ESPE Abstracts (2016) 86 P-P1-613

Glucose Dysregulation in Children with Growth Hormone Deficiency (GHD), Turner Syndrome (TS) or Born Small for Gestational Age (SGA) Treated with GH: A Report from the NordiNet International Outcome Study (IOS)

Primoz Kotnika, Tilman Rohrerb, Birgitte Tønnes Pedersenc, Effie Pournarad & Henrik Christesene


aUniversity of Ljubljana, Ljubljana, Slovenia; bUniversität des Saarlandes, Homburg/Saar, Germany; cNovo Nordisk A/S, Søborg, Denmark; dNovo Nordisk Health Care AG, Zurich, Switzerland; eUniversity of Southern Denmark, Odense, Denmark


Background: The prevalence of glucose dysregulation in children treated with GH is not well established.

Objective and hypotheses: To evaluate the prevalence of glucose dysregulation in children with growth disorders (GH deficiency (GHD), Turner syndrome (TS), small for gestational age (SGA)) treated with GH (Norditropin, Novo Nordisk) enrolled in NordiNet International Outcome Study (IOS) (NCT00960128), a non-interventional study evaluating safety and effectiveness of Norditropin in clinical practice.

Method: Diabetes was identified based on reports of: clinical diagnosis; diabetes reported as an adverse event; treatment with antidiabetic medication. A subgroup of 1659 children without diabetes at baseline was evaluated for ΔHbA1c (2-year change). Data are mean (s.d.).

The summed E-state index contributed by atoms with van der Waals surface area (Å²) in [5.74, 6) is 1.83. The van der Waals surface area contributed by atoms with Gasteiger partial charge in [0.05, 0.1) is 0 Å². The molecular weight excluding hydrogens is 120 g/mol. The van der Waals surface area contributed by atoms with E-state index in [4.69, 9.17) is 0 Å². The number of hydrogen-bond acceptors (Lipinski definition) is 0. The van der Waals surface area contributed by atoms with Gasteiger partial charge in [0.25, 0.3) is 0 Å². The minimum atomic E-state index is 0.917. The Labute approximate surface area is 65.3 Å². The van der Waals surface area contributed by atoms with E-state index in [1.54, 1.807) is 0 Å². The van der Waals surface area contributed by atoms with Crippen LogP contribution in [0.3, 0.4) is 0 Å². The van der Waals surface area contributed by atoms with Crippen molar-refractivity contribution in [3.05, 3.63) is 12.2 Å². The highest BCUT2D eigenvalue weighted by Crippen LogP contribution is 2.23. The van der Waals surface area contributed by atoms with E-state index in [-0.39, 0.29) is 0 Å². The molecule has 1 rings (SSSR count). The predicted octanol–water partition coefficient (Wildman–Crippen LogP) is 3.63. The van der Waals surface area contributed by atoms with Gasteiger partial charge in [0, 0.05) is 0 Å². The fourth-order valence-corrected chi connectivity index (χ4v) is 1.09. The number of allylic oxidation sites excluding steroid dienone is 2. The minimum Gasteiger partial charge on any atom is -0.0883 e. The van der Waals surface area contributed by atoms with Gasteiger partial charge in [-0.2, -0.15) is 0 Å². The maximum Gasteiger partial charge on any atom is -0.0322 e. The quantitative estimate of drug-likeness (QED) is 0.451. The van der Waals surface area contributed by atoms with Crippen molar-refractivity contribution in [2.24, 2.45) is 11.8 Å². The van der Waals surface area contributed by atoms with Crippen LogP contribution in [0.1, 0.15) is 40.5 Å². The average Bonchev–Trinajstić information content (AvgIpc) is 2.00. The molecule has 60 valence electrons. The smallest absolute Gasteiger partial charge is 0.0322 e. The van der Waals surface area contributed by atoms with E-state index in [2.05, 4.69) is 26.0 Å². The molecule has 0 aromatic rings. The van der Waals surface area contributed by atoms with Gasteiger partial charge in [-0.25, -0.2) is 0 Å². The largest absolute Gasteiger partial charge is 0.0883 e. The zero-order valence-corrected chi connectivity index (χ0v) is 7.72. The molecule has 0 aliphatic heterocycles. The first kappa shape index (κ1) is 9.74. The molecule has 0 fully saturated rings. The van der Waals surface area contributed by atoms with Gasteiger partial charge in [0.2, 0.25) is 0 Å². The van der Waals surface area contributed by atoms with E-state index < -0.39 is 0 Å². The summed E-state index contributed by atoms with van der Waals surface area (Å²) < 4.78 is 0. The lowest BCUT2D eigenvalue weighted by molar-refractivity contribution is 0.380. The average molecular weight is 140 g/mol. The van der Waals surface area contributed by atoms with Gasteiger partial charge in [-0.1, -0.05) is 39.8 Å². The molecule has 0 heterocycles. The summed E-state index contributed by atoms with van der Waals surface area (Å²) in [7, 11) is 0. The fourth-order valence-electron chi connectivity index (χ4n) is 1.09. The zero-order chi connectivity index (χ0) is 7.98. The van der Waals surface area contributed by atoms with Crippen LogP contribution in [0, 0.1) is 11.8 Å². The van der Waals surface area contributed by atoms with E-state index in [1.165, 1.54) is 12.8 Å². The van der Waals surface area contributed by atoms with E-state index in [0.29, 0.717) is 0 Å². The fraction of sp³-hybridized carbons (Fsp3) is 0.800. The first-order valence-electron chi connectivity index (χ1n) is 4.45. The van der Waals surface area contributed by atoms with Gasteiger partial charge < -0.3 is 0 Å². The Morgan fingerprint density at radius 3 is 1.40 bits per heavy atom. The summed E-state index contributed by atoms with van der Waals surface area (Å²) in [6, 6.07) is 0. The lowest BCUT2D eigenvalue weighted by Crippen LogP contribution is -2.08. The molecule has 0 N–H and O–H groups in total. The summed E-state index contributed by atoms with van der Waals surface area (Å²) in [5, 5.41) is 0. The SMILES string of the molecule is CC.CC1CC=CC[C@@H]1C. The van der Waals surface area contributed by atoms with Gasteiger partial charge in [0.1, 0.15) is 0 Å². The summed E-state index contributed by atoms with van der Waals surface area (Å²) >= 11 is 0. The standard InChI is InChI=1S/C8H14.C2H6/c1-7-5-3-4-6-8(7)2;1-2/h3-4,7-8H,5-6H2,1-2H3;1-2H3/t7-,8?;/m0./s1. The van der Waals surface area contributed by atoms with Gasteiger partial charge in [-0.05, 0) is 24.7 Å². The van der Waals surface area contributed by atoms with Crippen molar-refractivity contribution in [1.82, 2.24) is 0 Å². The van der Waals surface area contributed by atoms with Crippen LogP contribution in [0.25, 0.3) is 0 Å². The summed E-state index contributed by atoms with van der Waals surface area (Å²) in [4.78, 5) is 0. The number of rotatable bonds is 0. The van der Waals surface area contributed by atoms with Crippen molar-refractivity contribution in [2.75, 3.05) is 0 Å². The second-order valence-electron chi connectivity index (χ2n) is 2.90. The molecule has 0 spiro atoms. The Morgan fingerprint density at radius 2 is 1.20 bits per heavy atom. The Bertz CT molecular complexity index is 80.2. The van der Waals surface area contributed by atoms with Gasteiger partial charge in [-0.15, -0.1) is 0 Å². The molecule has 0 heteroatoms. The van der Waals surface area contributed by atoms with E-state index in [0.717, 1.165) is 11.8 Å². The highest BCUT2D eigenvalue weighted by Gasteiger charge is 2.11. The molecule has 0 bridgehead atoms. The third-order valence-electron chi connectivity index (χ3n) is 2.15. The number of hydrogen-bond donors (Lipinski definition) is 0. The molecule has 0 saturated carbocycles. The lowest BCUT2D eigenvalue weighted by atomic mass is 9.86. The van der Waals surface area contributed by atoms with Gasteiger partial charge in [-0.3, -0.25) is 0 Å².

Results: Diabetes prevalence in NordiNet IOS was 0.34% (45/13,134 patients): Type 1: n=29 (n=reported before/after GH): (GHD, n=15/3; TS, n=4/2; SGA n=4/1); Type 2: n=10 (GHD, n=4/3; TS, n=0/1; SGA, n=0/2). Unspecified diabetes: n=6 (GHD, n=2/2, SGA, n=2/0). In the subgroup analysis (GHD, n=915; TS, n=191; SGA, n=553) children born SGA were younger (7.7 (3.2) years) and leaner (BMI SDS, –1.06 (1.24)) than children with GHD (9.8 (3.8) years; BMI SDS, –0.21 (1.34)) or TS (8.4 (3.6) years, BMI SDS, 0.33 (1.08)). Mean GH dose (μg/kg per day) over 2 years was lower in GHD, 32.6 (8.3), and higher in TS, 45.0 (10.5) and SGA, 38.6 (10.4). Two patients (GHD, n=1; SGA, n=1) with normal baseline HbA1c (<5.7%) developed type 2 diabetes, and two patients (GHD, n=1; SGA, n=1) had HbA1c >6.5% at year 2. Mean ΔHbA1c was 0.08(0.36)% for SGA, 0.06(0.46)% for GHD and 0.05(0.55)% for TS. The proportion of patients with an increase in HbA1c from normal (<5.7%) to prediabetes/high-normal (5.7%–6.5%)) at 2 years was 12.2%, 10.6% and 6.5% for GHD, SGA and TS, respectively.

Conclusion: With this report we present the prevalence of glucose dysregulation in children with growth disorders before and after short-term GH treatment. These findings warrant further analysis and comparison to measures within population-based diabetes studies.

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